NYT > Science
Alison McAlpine’s experimental feature tries to film an essentially unfilmable subject: the night sky above the Atacama Desert in Chile.
With such enormous bodies, elephants should be particularly prone to tumors. But an ancient gene in their DNA, somehow resurrected, seems to shield the animals.
Experimental gene therapies have yielded promising results in early trials. But the drugs have left some patients wary, worried that success will not last.
A division of the U.S. Forest Service is studying fire behavior as the blazes in the West become hotter and spread faster than ever before.
The new psychological approach targets anxiety, PTSD and other mental disorders. Fewer people drop out with short-term treatment, and relief is quicker.
There’s a lot we don’t know about the sun and its power, and this mission will help to fill in the blanks in the years to come. A second launch attempt on Sunday is possible.
The spacecraft, which NASA says will “touch the sun,” was carried from the launchpad atop three columns of flame early on Sunday morning.
How the microbiologist Carl Woese fundamentally changed the way we think about evolution and the origins of life.
The well-regarded science writer took up poker while researching a book. Now she’s on the professional circuit.
With a sophisticated new algorithm, scientists have found a way to forecast an individual’s risks for five deadly diseases.
Ambassador Todd C. Chapman said that allegations he pressured the country by threatening trade sanctions and withdrawal of military aid were “patently false.”
Eugene N. Parker predicted the existence of solar wind in 1958. The NASA spacecraft is the first named for a living person.
The eggs weren’t viable, but officials at a wildlife reserve in Britain gave the tropical birds chicks from a related species to raise as their own.
The clash over the proposal exposes the tensions within the E.P.A. over the Trump administration’s efforts to roll back environmental regulations.
The package landed on a New Jersey field with a note assuring that the device was not a bomb and wishing the president a “great round of golf.”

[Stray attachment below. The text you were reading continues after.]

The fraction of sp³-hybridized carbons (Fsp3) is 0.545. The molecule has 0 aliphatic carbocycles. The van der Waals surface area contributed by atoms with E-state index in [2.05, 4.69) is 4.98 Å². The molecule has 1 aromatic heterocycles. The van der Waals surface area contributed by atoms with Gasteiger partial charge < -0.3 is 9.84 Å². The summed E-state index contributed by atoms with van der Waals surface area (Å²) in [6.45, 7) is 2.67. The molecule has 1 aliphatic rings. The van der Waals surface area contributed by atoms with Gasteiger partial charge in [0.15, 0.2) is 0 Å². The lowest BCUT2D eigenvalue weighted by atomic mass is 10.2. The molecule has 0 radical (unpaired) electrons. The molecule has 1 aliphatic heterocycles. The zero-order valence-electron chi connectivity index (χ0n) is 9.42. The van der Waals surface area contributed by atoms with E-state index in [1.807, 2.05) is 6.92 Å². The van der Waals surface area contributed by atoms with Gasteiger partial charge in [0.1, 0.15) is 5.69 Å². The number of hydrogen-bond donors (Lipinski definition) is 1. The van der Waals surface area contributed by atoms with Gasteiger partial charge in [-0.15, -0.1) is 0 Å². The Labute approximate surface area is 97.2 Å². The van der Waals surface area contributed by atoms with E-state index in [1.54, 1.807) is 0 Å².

Mr. Rabinowitz made it his life’s mission to preserve lions, tigers, leopards and cheetahs after childhood encounters with a jaguar at the Bronx Zoo
Kristjan Loftsson’s company is the last one in the world still hunting fin whales. His credo: “If it’s sustainable, you hunt.”
Many religious health care institutions do not make it clear up front what procedures they won’t perform, a New York Times analysis shows.
NASA’s Parker Solar Probe will fly through the punishing heat of the sun’s outer atmosphere.
The ruling by a federal appeals court was a major setback for the pesticide industry, which had successfully lobbied the Trump administration to reject a ban.
Vice President Mike Pence gave details about President Trump’s plan to create a military force for space. Defense Secretary Jim Mattis is now onboard with the plan.
An amateur fossil hunter at first found a single shark tooth. It led to signs of a prehistoric shark feast.
Dolphins, manatees, sea lions, elephant seals and other animals no longer produce an enzyme that protects land mammals against harmful chemicals, including some pesticides.
Members of the American Psychological Association voted against allowing psychologists to resume work at certain detention centers like the one in Guantánamo Bay, Cuba.
The deep red gems have long been found marred with internal markings. Researchers propose a new explanation involving fungal microorganisms who have found a nice place to live.
A public interest group tested 27 back-to-school products and found dangerous chemicals in four of them.
Some researchers think mechanical brushes aren’t just some spa amenity for dairy cows — they’re important to the animal’s well-being.
They also earn less allowance, suggesting that the gender inequality in pay begins at home, and early in life. But there are signs the gap is narrowing.